Better coffee in capsules or pods? What are the differences?
What are the main differences between capsule and pod coffee? Are there advantages to choosing one or the other in terms of taste, cost, and convenience?
That of coffee, especially in Italy, is now a real cult: already early in the morning we often have a good coffee first thing as soon as we wake up. The advent of the
has resulted in the spread of capsules and pods over the years in addition to classic mocha or instant coffee.
Coffee pods and capsules: what they are
Capsules and pods are small wrappers, usually circular in shape and single-serving (pods can be used only once, while capsules in some cases can be bi-serving), that contain a certain amount of coffee powder (about 6-7 grams) to be used in the appropriate coffee machine.
Compared to coffee made normally via mocha, they allow for significant time savings, as it usually takes only a handful of seconds, without sacrificing the taste and aroma of classic coffee. In addition, pods and capsules are available on the market in numerous flavors and variations, including decaffeinated, allowing a virtually unlimited variety of choices.
Difference between coffee capsules and coffee pods
The main difference between coffee pods and coffee capsules lies in the materials: the wafers are in fact formed from cellulose sheets of filter paper (the same material as tea bags just to be clear) and have a round but flattened shape, while the capsules are stiffer and have a cylindrical-looking shell usually composed of plastic or aluminum.
Since capsule coffee is enclosed in a more “solid” container, compared to pods it is theoretically thought that they can retain the aroma better but this actually depends on the quality of the product. In any case, it is good practice to store them in dry places away from moisture and heat sources.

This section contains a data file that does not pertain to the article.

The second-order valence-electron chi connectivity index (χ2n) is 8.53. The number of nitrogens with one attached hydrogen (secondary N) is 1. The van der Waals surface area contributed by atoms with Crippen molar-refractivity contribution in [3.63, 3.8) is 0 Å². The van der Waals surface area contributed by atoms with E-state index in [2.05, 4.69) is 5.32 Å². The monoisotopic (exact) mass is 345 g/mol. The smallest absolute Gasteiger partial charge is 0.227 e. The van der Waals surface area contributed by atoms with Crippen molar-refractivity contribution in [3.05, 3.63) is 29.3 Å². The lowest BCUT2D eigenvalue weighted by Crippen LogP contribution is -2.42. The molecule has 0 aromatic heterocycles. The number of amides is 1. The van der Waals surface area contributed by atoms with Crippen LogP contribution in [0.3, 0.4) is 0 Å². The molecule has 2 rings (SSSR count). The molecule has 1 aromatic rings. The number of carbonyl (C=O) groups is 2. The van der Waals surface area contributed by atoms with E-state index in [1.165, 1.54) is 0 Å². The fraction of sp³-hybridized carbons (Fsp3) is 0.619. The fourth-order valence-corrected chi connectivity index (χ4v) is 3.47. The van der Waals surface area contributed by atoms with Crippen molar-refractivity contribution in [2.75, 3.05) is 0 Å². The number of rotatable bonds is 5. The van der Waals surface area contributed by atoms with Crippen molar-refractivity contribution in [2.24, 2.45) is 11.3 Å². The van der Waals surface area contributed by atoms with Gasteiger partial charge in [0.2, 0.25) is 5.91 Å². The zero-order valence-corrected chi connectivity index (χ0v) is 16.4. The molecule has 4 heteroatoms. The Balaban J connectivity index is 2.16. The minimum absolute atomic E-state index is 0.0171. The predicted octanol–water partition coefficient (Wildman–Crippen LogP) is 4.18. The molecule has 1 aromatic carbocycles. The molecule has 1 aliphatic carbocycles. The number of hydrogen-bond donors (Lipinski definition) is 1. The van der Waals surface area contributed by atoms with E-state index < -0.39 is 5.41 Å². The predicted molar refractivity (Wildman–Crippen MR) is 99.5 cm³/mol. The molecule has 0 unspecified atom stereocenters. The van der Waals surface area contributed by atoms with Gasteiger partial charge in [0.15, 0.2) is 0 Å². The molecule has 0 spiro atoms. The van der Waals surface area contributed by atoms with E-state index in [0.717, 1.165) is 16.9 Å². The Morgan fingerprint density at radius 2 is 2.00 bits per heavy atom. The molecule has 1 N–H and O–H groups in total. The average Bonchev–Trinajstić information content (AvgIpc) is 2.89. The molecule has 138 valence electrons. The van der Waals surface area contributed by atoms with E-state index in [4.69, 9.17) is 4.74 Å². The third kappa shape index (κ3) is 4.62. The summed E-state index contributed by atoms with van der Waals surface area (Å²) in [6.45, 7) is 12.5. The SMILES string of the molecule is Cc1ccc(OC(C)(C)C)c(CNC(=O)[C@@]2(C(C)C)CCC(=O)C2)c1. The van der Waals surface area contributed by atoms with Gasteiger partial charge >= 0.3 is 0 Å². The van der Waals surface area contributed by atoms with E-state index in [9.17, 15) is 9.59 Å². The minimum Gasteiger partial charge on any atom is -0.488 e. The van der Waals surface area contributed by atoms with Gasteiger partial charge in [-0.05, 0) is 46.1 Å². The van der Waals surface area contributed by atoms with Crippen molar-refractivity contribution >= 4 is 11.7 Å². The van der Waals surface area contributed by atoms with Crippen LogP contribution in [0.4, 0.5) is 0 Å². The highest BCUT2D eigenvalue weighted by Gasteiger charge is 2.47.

Waffles differ from each other mainly in size, the two main types of which are 44 ESE (“Easy Service Espresso”) and 38 ESE, where the numbers 44 and 38 stand for the container diameter measurement expressed in millimeters.
Capsules, on the other hand, are categorized as “original” and “compatible“ depending on whether they are produced directly by the same brand (such as
Lavazza, Nescafè, Bialetti
, etc.) of the relevant coffee machine in which they will be used or not.
Disposal and recycling
In light of their composition, used wafers should be disposed of in the waste container.
Once the capsules have been used, their wrapper should instead be thrown into the plastic or aluminum container depending on the material it is made of (after washing it of coffee residue and peeling off the tab).
Amount of coffee contained
Another difference lies in the amount of coffee they contain: in pods you can put in about 7 to 7.5 grams of blend while in capsules the amount is slightly less, usually between 5 and 6 grams.
In terms of price, coffee pods cost slightly less than capsules (average cost of €20 to €30 per kilo of the former versus €30 to €40 per kilo of the latter), and this is due to simpler processing to obtain the pods and the nature of the materials used; however, pod machines have generally higher prices than those for capsules.
Better capsules or pods?
As is often the case, there is no clear-cut, one-size-fits-all answer: it depends mostly on our personal preferences.